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Get to Know the Buddhist Holy Lands: Rajgir and Sravasti

5. Teaching the Dharma in Rajgir to deliver sentient beings 

Rajgir was a significant city of the Magadha kingdom during the time of Shakyamuni Buddha. King Bimbisāra offered the Kalandaka Veṇuvana in Rajgir to the Buddha, which became the first vihara for the monastics. It was here that the Buddha preached the Sutra on Impermanence and the doctrine of dependent origination. In addition, this was where Venerable Sariputra (who was foremost in wisdom) and Venerable Maudgalyayana (who was foremost in miraculous powers) took refuge in the Buddha.

Rajgir features another venue where the Buddha spread the Dharma –Vulture Peak (also known as Girdhakuta Hill). Numerous important sutras, including the Heart Sutra, Prajnaparamita Sutras, the Lotus Sutra all were preached here by the Buddha. When many practitioners come to this hill, they can't help but shed tears, just as the prodigal son did upon finally returning home after his long journey. 

In order to attend the Buddha's teachings, King Bimbisāra commissioned workers to build a stone stairway from the foot of the hill to the Dharma teaching platform at the top of Vulture Peak. Along the way, many pilgrims could be seen prostrating after every three steps up the hill in gratitude to the Buddha for teaching the true Dharma there. On the Dharma teaching platform, many pilgrims would sit upright in meditation and concentrate on advancing their practice, or they would circumambulate the Buddha three times to pay their respect, and pray that the Buddhadharma would forever remain in this world. Near Rajgir is the Cave of the Seven Leaves (Saptaparna-guha, in Sanskrit), where the First Buddhist Council was held shortly after the Buddha's passing to compile his teachings.

6. Subuding the outer path followers in Sravasti   

"Thus have I heard, at one time the Buddha dwelt at Sravasti, in the Jeta Grove..." This is one of the passages from the sutras that Buddhists are familiar with. Sravasti was the capital of Kosala, the most powerful kingdom in Northern India during the time of the Buddha. Its ruler, King Prasenajit, was one of the Buddha's Dharma-protecting disciples. The Jeta Grove (Jetavana, in Sanskrit) was bought by Elder Sudatta (also known as Anathapindika) from Prince Jeta, as an offering to the Buddha and the monastics. The Buddha spent over twenty years teaching the Dharma here.

The Kosala kingdom, where Sravasti was located, was also an important garrison where many schools of thought and heterodox groups gathered. It was the place where the Buddha spread the Dharma, left behind many precious teachings of Dharma wisdom, and subdued the outer path followers with his miraculous powers. The Gandhakuti in the Jeta Grove, which refers exclusively to the residence of the Buddha, is the most important relic in the Grove, commonly considered as the historical site of the Jetavana-vihāra, and the place where the Buddha first spread the Dharma and dwelt in peace. This was also the place where the Buddha expounded the Amitabha Sutra.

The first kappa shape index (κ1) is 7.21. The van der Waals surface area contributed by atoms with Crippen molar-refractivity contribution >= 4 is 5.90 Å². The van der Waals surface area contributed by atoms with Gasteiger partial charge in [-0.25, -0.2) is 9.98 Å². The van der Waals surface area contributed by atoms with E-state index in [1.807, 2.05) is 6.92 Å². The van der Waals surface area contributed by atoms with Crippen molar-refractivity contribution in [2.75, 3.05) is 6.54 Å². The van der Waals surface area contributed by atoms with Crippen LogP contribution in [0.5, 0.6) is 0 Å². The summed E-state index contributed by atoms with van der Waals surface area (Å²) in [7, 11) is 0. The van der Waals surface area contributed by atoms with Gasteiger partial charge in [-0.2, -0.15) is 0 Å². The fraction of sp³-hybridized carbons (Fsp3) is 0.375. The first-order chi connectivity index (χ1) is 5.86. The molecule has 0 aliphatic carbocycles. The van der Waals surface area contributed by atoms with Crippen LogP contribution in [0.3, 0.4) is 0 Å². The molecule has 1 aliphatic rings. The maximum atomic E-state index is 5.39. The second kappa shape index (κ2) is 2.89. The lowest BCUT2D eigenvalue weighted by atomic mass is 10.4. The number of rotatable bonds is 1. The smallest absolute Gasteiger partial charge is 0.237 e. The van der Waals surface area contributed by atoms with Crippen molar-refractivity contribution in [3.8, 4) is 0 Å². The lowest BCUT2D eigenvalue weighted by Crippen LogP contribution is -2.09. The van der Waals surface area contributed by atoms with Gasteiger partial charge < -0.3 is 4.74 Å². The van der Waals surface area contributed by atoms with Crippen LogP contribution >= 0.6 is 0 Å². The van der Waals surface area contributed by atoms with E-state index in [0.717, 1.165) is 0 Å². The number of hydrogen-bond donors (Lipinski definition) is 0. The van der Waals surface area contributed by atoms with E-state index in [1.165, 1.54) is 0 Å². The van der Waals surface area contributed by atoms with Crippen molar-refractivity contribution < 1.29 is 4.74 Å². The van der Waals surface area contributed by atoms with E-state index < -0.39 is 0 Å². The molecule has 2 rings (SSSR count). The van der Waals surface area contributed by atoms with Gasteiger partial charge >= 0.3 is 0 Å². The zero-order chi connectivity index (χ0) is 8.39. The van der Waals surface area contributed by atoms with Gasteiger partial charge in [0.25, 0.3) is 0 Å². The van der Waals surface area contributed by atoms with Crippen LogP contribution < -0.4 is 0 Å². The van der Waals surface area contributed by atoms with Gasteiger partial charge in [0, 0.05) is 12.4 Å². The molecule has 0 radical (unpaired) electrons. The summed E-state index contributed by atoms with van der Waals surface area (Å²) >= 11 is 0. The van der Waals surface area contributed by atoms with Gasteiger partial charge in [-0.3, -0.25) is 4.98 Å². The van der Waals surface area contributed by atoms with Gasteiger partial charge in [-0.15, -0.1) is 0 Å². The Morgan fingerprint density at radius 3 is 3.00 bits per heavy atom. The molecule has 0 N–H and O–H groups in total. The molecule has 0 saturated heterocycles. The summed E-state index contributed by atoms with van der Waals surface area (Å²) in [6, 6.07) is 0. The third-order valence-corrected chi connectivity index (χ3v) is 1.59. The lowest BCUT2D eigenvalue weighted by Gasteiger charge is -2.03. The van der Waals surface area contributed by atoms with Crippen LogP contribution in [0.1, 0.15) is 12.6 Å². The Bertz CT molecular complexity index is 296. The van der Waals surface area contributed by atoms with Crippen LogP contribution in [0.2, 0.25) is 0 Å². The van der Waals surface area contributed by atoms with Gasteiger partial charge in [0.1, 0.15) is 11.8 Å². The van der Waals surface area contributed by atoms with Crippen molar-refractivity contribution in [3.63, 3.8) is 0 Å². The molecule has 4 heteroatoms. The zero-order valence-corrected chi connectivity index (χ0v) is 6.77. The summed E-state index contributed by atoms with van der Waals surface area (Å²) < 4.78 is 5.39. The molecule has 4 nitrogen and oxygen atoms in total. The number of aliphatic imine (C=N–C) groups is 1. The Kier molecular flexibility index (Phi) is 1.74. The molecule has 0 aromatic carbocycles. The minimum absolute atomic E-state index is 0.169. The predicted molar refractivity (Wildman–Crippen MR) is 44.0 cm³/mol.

In the Jeta Grove stood an old Bodhi Tree under which, according to legend, the Buddha entered Samadhi. It is said that the tree was planted when the residents of Sravasti begged Ananda to ask the Buddha to leave a memento as a symbol of worship for his disciples while the Buddha was away on his journeys. When the Buddha consented, the disciples humbly requested Venerable Maudgalyayana to use his deva-foot ubiquity (Iddhi-vidhā in Pali)* to bring back a grafting twig of the Bodhi Tree from the Bodhi-manda, which was then planted by Elder Sudatta. In memory of Ananda, the residents of Sravasti named this tree "Ananda Bodhi Tree".

*One of the Six Transcendental Powers in Buddhism, referring to the supernatural power to be at any place at will without any hindrance. 

Pilgrimage to Sacred Sites to Recollect the Saints

Pilgrimage: Following the Footsteps of the Awakened Ones - the Origin of the Holy Sites and the Transformation of the Forms of Pilgrimage

Get to Know the Buddhist Holy Lands: Lumbini and Bodhgaya

Get to Know the Buddhist Holy Lands: Sarnath and Kushinagar

Get to Know the Buddhist Holy Lands: Rajgir and Sravasti

Get to Know the Buddhist Holy Lands: Vaishali and Nalanda

Resource: Issue 368 of Life Magazine, Dharma Drum Publishing Corporation
Photos: Issue 368 of Life Magazine, Dharma Drum Publishing Corporation
Translation: Cheng-yu Chang 張振郁 
Editing: Venerable Yan Hsiang (演香法師), Keith Brown